Another weekend bring forth another opportunity to visit another Dutch City. If you read my previous blog post on Dordrecht you would know that my aim in the next year is to visit all the Dutch Cities! As I restricted of time I have decided to visit Delft, another city in South Holland and only a 20-minute drive from Rotterdam (and a 15 minute train ride from Rotterdam Centraal) (it is located between Rotterdam and the Hague).
After spending just a few minutes in the city I was already enchanted by its canals, boutiques and ambience. Delft is famous for its History, connection to the royal family (will deliberate on this shortly) and also known as a student city.
As I walked towards the center there were so many little shops with the most adorable and unique ornaments and things to buy. I couldn’t resist and buy a few Candles and Christmas presents on the way.
They really sell everything, from souvenirs, to flowers, food, costumes, party decorations to almost anything else you could possible want!
As we arrived at the main square called the Market I could see the City Hall in the distance. The Building is in the style of the Renaissance (designed by a Dutch architect) and was once where the city’s government operated from, currently it is the location of various civil weddings.
The Market square is ample with many café’s and bistros on either side; therefore one of the best places to have lunch as there is a big variety of choice. While walking around the square I came across several “Zwarte Piet” or in English “Black Piet”. The celebration of Sinterklass or St. Nicholas is approaching in the Netherlands (on the 5th December) and we can already see it reflected in the holiday spirit. Traditionally on Sinterklaas, he arrives with several Zwartepiet from Spain who hand out cookies and candy to the waiting children. The most traditional cookies and some of my favorites are; pepernoten and kruidnoten.
On the other side of the MarketSquare you can see the NieuweKerk, which is translated to the New Church. This is a protestant church and the burial ground for the House of Orange-Nassau (the royal family).
The Church is open to visitors; you can purchase an admission ticket that is also valid for the Oude Kerk. The church is large on the inside and holds a lot of history; from old bibles and artifacts to the burial ground of the Royal family.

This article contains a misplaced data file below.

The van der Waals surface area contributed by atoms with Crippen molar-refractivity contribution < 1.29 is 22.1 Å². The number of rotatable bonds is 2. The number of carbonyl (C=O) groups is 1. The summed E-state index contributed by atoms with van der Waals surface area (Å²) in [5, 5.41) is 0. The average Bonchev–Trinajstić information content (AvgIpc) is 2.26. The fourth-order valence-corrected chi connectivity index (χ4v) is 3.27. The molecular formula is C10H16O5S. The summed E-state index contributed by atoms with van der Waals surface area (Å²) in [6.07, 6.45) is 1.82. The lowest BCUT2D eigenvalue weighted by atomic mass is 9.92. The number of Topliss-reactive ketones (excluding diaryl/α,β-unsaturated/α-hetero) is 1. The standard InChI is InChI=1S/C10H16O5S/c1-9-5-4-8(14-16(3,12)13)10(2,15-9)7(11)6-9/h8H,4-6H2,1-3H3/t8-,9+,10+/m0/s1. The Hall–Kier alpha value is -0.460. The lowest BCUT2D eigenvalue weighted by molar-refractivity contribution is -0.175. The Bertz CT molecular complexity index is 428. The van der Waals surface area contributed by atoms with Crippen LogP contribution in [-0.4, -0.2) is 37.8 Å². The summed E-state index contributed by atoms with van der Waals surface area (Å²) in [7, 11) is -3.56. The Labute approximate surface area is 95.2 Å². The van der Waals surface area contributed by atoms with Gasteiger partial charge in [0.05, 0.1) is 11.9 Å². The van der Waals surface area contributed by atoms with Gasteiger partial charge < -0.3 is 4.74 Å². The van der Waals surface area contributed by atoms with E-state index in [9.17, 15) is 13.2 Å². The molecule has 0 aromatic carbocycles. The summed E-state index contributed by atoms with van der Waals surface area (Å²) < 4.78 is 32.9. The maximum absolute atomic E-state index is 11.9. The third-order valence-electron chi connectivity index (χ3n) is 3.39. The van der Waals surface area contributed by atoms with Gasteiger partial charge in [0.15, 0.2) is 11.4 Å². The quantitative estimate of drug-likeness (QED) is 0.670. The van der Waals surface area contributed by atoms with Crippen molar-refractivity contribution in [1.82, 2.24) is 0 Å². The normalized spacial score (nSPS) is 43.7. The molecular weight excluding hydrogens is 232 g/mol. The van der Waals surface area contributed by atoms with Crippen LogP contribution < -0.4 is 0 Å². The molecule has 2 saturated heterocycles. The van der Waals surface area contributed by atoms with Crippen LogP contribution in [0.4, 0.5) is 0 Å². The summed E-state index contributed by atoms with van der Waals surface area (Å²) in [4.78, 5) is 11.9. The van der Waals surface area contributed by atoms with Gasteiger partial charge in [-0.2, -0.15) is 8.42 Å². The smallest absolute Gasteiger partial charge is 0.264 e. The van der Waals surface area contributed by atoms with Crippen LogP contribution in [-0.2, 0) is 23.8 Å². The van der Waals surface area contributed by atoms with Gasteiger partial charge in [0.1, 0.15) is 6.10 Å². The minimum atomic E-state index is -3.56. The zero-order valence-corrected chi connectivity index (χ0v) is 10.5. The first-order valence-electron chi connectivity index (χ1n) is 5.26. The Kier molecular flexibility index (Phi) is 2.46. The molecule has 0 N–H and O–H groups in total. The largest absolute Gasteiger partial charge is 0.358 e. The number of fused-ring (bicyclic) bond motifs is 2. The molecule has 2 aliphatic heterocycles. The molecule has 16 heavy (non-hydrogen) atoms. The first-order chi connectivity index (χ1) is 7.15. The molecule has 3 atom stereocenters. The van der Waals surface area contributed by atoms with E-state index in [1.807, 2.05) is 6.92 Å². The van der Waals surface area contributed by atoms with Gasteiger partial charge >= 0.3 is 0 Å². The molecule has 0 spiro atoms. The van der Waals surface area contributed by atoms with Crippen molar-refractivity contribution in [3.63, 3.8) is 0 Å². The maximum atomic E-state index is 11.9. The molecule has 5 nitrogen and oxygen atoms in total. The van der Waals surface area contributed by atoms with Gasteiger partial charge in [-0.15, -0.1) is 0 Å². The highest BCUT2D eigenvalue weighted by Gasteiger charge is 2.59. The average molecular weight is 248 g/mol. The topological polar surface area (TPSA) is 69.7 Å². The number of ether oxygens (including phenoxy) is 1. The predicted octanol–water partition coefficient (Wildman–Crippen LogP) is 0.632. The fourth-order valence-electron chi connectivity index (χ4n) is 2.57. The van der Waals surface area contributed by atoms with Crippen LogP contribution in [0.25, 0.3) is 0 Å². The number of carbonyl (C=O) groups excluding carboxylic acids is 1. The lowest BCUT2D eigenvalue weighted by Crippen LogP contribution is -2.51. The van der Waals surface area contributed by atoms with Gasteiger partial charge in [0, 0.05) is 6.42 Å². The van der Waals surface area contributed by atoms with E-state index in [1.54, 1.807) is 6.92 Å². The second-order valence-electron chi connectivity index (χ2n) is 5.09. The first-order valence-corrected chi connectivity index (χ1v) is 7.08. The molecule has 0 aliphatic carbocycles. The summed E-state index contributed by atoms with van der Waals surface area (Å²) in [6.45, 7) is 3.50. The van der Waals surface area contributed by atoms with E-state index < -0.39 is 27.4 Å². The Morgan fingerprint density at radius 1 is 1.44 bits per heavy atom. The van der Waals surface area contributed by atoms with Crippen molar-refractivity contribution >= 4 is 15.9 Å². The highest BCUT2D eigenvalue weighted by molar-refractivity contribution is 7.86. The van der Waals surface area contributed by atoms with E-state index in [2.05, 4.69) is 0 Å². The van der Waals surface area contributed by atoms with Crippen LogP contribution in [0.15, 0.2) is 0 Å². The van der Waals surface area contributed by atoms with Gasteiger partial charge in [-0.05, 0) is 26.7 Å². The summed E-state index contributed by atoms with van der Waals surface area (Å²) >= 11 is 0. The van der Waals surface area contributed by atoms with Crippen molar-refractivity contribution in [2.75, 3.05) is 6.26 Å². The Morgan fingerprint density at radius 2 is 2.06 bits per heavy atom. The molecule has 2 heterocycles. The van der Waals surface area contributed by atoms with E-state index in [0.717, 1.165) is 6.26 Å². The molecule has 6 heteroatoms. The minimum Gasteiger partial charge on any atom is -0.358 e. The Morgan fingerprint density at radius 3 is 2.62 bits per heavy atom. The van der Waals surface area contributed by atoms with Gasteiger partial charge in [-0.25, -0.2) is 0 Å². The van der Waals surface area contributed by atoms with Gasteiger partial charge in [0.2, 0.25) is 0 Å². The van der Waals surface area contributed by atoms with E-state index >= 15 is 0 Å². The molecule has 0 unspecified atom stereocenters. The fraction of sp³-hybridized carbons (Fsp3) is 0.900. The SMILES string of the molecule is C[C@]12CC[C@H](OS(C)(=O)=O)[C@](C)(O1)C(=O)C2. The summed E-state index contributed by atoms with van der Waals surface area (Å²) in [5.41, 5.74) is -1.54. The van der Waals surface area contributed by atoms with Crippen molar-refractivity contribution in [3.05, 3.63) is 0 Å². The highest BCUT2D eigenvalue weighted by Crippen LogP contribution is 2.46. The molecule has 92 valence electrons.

The Burial ground of the Royal family is sealed by 5,000kg stone and is only opened for the funeral of a member of that family. Only they are allowed into the tomb, which is covered by a rock. When the rock is lifter there are stairs leading to an open space (I saw this on a video that was playing next to it).
The Church also has a tower which is the second highest in the country after the Dom Toren in Utrecht (For more information visit that Blog!). The Church was actually called St Ursula in the 14th Century and was built between 1396 and 1496 by the same man who built the tower in Utrecht a few years later. The church is currently under restoration.
After the NieuweKerk we headed to the Oude Kerk or Old Church which is a few blocks away.
The Oude Kerk is also a protestant church famous for its slightly leaning tower (that is 75metres high).
The tower was not built this way on purpose but was the result of a weak foundation. This church holds the graves of or poets, heroes, painters and some other people who have made an impact on the Netherlands. It is furthermore home to a pipe organ and currently exhibits photography.
After having visited the Churches, shopped, and had some Kibbeling at a traditional Dutch seafood stand, we headed over to the market. The market is on Saturday’s (on the Brabantse) and you can find almost anything and everything fresh made and artisanal! There is also a flower market and a general market on Thursdays and an Antique market on Thursdays between April and October (too bad I missed the season!)
There are of course the French fries, which you need to try as they (in combination with the mayonnaise) are different in the Netherlands from any other place in the world. If you run across a stand that sells Oliebollen you must definitely try them, as they are popular in the festive season and more specifically a tradition for new years. Oliebollen are dough that sometimes contains raisins that is fried and served with a lot of powdered sugar (usually one is more than enough) and best eaten fresh and warm!
This time of the year the sun sets very early so it quickly became much colder as the sun began to go down and I headed back to the car. It was a perfect afternoon in Delft and will be back in spring to enjoy the many terraces and canals!
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